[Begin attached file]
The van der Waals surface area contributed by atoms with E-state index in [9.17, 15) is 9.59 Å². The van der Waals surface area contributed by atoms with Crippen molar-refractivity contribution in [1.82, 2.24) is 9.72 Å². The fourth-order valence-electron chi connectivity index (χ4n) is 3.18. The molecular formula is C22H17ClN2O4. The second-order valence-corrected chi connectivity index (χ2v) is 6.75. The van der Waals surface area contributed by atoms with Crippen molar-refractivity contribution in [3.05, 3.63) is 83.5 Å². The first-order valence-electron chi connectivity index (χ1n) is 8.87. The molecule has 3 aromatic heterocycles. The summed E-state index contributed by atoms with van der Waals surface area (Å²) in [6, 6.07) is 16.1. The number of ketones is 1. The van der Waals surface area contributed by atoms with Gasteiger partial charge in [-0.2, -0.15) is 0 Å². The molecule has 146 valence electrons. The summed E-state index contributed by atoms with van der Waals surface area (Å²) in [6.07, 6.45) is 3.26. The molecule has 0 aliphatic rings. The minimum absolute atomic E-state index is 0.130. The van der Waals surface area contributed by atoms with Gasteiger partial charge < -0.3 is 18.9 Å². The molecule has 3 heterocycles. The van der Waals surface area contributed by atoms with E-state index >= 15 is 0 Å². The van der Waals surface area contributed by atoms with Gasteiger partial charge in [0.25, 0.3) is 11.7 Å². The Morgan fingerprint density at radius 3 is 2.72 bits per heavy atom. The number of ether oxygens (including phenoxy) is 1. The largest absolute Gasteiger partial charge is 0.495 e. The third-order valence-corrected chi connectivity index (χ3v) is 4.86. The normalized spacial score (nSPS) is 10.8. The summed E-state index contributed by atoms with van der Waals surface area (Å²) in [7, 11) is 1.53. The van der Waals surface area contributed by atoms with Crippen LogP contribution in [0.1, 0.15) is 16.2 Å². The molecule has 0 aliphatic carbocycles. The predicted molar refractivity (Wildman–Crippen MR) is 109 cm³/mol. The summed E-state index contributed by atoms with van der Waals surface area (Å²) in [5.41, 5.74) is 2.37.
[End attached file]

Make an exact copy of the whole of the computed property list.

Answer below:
The van der Waals surface area contributed by atoms with E-state index in [9.17, 15) is 9.59 Å². The van der Waals surface area contributed by atoms with Crippen molar-refractivity contribution in [1.82, 2.24) is 9.72 Å². The fourth-order valence-electron chi connectivity index (χ4n) is 3.18. The molecular formula is C22H17ClN2O4. The second-order valence-corrected chi connectivity index (χ2v) is 6.75. The van der Waals surface area contributed by atoms with Crippen molar-refractivity contribution in [3.05, 3.63) is 83.5 Å². The first-order valence-electron chi connectivity index (χ1n) is 8.87. The molecule has 3 aromatic heterocycles. The summed E-state index contributed by atoms with van der Waals surface area (Å²) in [6, 6.07) is 16.1. The number of ketones is 1. The van der Waals surface area contributed by atoms with Gasteiger partial charge in [-0.2, -0.15) is 0 Å². The molecule has 146 valence electrons. The summed E-state index contributed by atoms with van der Waals surface area (Å²) in [6.07, 6.45) is 3.26. The molecule has 0 aliphatic rings. The minimum absolute atomic E-state index is 0.130. The van der Waals surface area contributed by atoms with Gasteiger partial charge < -0.3 is 18.9 Å². The molecule has 3 heterocycles. The van der Waals surface area contributed by atoms with E-state index >= 15 is 0 Å². The van der Waals surface area contributed by atoms with Gasteiger partial charge in [0.25, 0.3) is 11.7 Å². The Morgan fingerprint density at radius 3 is 2.72 bits per heavy atom. The number of ether oxygens (including phenoxy) is 1. The largest absolute Gasteiger partial charge is 0.495 e. The third-order valence-corrected chi connectivity index (χ3v) is 4.86. The normalized spacial score (nSPS) is 10.8. The summed E-state index contributed by atoms with van der Waals surface area (Å²) in [7, 11) is 1.53. The van der Waals surface area contributed by atoms with Crippen LogP contribution in [0.1, 0.15) is 16.2 Å². The molecule has 0 aliphatic carbocycles. The predicted molar refractivity (Wildman–Crippen MR) is 109 cm³/mol. The summed E-state index contributed by atoms with van der Waals surface area (Å²) in [5.41, 5.74) is 2.37.